NBA D-League Stats

Dec 3 2013 1:24PM
The numbers show mind-boggling details about RGV's run-and-gun offense, Richard Howell's sleeper potential and DeAndre Liggins' development.

Five Revelations from the New NBA D-League Stats Page

With the launch of the stats page, we now know infinitely more about the NBA D-League's players and teams than we knew yesterday. The sheer amount of cutting-edge stats the site produces is incredible, making it easier than ever to uncover hidden gems with a few clicks of the mouse. But there's so much information to sort through that it's easy to get lost within all the efficiency ratings and shot charts. So here's a quick rundown of five of the most eye-opening stats contained within those numbers -- with the caveat that the early-season sample size is very small.

1. The NBA D-League has played at a ridiculously fast pace. In terms of the speed of the game, the NBA D-League has been NASCAR compared to the NBA's go-kart racing. Nine of the 17 NBA D-League teams have averaged more possessions per 48 minutes than the fastest NBA team (the Sixers) -- with the Vipers leading the way at a breakneck 112.13 possessions/48 minutes (compared to the Sixers' 102.43). This is not a new trend, either: 12 NBA D-League teams outpaced the NBA leader last season, and 10 the season before.

2. Santa Cruz could be the league's most exciting team. We now have the numbers to back up what we've been saying since the preseason: The Warriors lead the league with a 114.5 Offensive Rating (points per 100 possessions) -- better than the Heat's NBA-leading 109.4 thus far -- and a 1.47 assist-to-turnover ratio while generating the most shots from within five feet. Put simply, he Sea-Dubs play the most fundamentally sound, visually appealing brand of basketball of any NBA D-League team.

3. The Vipers take the Rockets' run-and-gun philosophy to the extreme. The stats page's shot chart feature was made for teams like RGV. Get this: The Vipers have attempted half of their shots from beyond the three-point line, and 36 percent in the restricted area -- so just 14 percent of their shots have come from the less efficient areas of the court. The Rockets, by comparison, have attempted 35 percent of their shots from three and 40 percent in the restricted area.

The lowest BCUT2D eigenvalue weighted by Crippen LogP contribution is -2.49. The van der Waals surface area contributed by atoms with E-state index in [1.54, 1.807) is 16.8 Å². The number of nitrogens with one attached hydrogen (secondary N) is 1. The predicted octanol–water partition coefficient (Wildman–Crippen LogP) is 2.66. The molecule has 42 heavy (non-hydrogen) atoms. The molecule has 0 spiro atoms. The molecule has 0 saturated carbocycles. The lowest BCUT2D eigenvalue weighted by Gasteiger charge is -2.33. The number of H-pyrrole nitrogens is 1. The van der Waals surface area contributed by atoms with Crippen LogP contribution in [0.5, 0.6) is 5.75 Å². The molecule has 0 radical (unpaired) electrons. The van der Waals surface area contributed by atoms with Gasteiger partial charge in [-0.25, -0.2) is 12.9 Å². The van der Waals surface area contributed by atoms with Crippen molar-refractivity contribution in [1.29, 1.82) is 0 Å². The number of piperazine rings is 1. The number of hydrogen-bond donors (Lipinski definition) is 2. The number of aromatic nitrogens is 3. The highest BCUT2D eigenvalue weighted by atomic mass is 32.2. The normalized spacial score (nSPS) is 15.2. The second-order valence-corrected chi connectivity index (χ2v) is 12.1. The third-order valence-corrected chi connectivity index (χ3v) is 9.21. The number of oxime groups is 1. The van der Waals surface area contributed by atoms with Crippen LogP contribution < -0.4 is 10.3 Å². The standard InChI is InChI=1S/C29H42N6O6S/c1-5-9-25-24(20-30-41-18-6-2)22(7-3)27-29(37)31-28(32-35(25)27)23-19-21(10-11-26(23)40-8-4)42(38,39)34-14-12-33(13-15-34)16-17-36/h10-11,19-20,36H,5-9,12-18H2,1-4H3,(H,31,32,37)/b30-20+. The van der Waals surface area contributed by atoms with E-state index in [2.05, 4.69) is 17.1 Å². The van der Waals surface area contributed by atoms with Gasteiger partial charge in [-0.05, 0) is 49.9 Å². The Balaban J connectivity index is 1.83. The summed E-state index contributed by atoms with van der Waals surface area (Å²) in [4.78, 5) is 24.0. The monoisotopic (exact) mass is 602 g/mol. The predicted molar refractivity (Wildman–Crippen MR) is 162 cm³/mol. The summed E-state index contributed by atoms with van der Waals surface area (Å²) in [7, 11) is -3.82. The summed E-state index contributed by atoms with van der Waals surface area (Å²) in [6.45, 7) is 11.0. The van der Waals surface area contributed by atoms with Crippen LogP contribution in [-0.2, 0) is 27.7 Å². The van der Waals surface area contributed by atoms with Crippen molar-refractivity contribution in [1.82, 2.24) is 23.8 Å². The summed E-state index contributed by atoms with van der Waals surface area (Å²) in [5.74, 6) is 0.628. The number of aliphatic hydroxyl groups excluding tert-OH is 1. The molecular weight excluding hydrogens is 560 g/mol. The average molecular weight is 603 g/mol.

But perhaps the best gem the hub has uncovered so far is the great Troy Daniels. RGV's rookie shooting guard has launched 40 of his 47 shots from deep (including 26 from the wings and 11 from the corners) -- and just two midrange shots in three games thus far, as seen in the shot chart below. Combined with his ability to get to and convert from the line (10/11), Daniels is the most efficient offensive weapon in the NBA D-League, leading players who've played at least 30 minutes per game with a 75.2 true shooting percentage (field-goal percentage adjusted for the added value of threes and free throws; Wesley Matthews leads NBA starters at 68.9).

4. Richard Howell has been a star in the early going. The Stampede's bruising forward barely missed the cut for our last Prospect Watch based on his raw production, but it would be even harder to leave him off now that we can measure his impact in painstaking detail. Howell leads full-time starters in Player Impact Estimate (PIE), which measures a player's overall contributions to his team by factoring in the percent of game events that he achieved. The metric clearly works, as 10 of the top 12 PIE leaders are Top Prospects and/or former NBA players, and No. 1 Prospect Malcolm Thomas led the category after two games. Howell has also grabbed rebounds at a higher rate (20.4 REB%) than any other player (NBA leader Andre Drummond sits at 22.0%).

5. DeAndre Liggins has vastly improved his guard skills. Defense will always be Liggins' calling card, but he's shown real signs of development on the offensive end in four games this season. While his 6.8 assists per game are tied for fifth in the league, advanced stats reveal that he ranks second among full-time starters in assist percentage (the percent of his teammates' field goals that he assisted). With a stellar 33.8 AST% -- way up from his 19.7 mark in 2012-13 -- Liggins has outranked all of the league's point guards except for Rockets assignee Isaiah Canaan, even while maintaining roughly the same usage and turnover rates as last season.